SE Texas Record

Saturday, December 14, 2019

Legally Speaking: The Broken Gavel Awards

By John G. Browning | Oct 7, 2009

Last week, I wrote about judges who missed their calling, judging by the content of some recent orders and opinions from around the country.

The law clerk for one New York judge who attracted national notoriety for a taking an attorney to task for "negligent stapling" (among other things) even wrote to one of my editors to protest my "biting attack" on the jurist.

Unfortunately, that clerk's complaining letter was virtually identical to his letters written to other publications, and its author apparently had either not read or not understood my column, thus missing some key differences in my reporting. I guess you could say my discussion of the "negligent stapling" judge caused his clerk to become unfastened.

But for all the good judges out there – even those who obsess over office supplies – there are inevitably a few who tarnish the reputation of the entire judiciary.

The past year has witnessed the high profile prosecutions of jurists like former federal judge Samuel Kent of Galveston, who was sentenced to 33 months in prison for lying to those investigating him for sexual misconduct.

Kent had been accused by former court employees of repeated sexual assault and psychological abuse, and faced Congressional impeachment before finally resigning from the bench this summer. He was the first federal judge to be indicted for sex crimes.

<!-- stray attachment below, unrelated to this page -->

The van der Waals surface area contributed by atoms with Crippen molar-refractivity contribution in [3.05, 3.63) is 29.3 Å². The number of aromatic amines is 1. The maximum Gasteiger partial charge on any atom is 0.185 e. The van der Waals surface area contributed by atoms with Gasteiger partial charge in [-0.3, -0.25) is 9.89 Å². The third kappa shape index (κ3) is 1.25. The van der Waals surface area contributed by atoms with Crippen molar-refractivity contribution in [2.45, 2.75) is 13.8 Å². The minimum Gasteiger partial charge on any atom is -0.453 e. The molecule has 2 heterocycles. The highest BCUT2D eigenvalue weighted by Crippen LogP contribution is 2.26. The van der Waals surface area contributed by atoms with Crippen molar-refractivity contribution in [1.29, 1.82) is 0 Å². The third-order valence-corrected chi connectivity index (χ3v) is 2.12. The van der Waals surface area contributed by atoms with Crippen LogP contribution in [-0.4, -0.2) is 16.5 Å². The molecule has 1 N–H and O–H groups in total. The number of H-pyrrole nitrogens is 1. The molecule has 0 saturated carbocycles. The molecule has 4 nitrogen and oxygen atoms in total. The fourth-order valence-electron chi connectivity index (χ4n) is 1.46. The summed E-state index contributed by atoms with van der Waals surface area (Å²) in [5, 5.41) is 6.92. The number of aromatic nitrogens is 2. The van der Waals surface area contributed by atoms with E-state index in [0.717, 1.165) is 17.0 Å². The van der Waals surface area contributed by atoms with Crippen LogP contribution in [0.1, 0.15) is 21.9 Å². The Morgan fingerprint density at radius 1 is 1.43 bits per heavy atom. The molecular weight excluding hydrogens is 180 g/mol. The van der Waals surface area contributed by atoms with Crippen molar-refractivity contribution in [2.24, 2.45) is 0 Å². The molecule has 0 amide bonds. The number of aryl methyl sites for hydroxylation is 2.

In Luzerne County, Penn., judges Mark Ciavarella and Michael Conahan pleaded guilty last spring to tax evasion and wire fraud in another highly publicized case. The two had been part of a scheme that involved sentencing juveniles to certain private detention centers in exchange for $2.6 million in kickbacks.

For years, the scheme went unnoticed, despite such red flags as the fact that one judge's juvenile sentencing rate was twice the state average; the $785,000 luxury condo in Florida that the judges purchased together in 2004 – ostensibly on their government salaries; and the $1.5 million, 56-foot yacht (named "Reel Justice") that was conspicuously anchored in front of that condominium.

While their cases haven't received the same publicity as Judge Kent's did, other judges have faced sexual misconduct claims.

Here in Texas, Harris County Criminal Court-at-Law Judge Donald Jackson was indicted on a charge of official oppression in August. Judge Jackson is accused of offering to help Ariana Venegas, a defendant in his court who faced driving while intoxicated charges, by getting her case dismissed in exchange for sex.

According to the indictment, the 59-year-old judge offered to get the 27-year-old woman "a different attorney to get her case dismissed" as long as she would "enter into a relationship with him that was more than a one-night stand."

In Montana, the state Judicial Standards Commission has recommended that Lincoln County Justice of the Peace Gary Hicks be removed from office. Nine women had filed complaints with the commission, accusing Hicks of soliciting sexual favors in return for leniency, making inappropriate comments about the women's appearance, and in several instances stopping by their homes.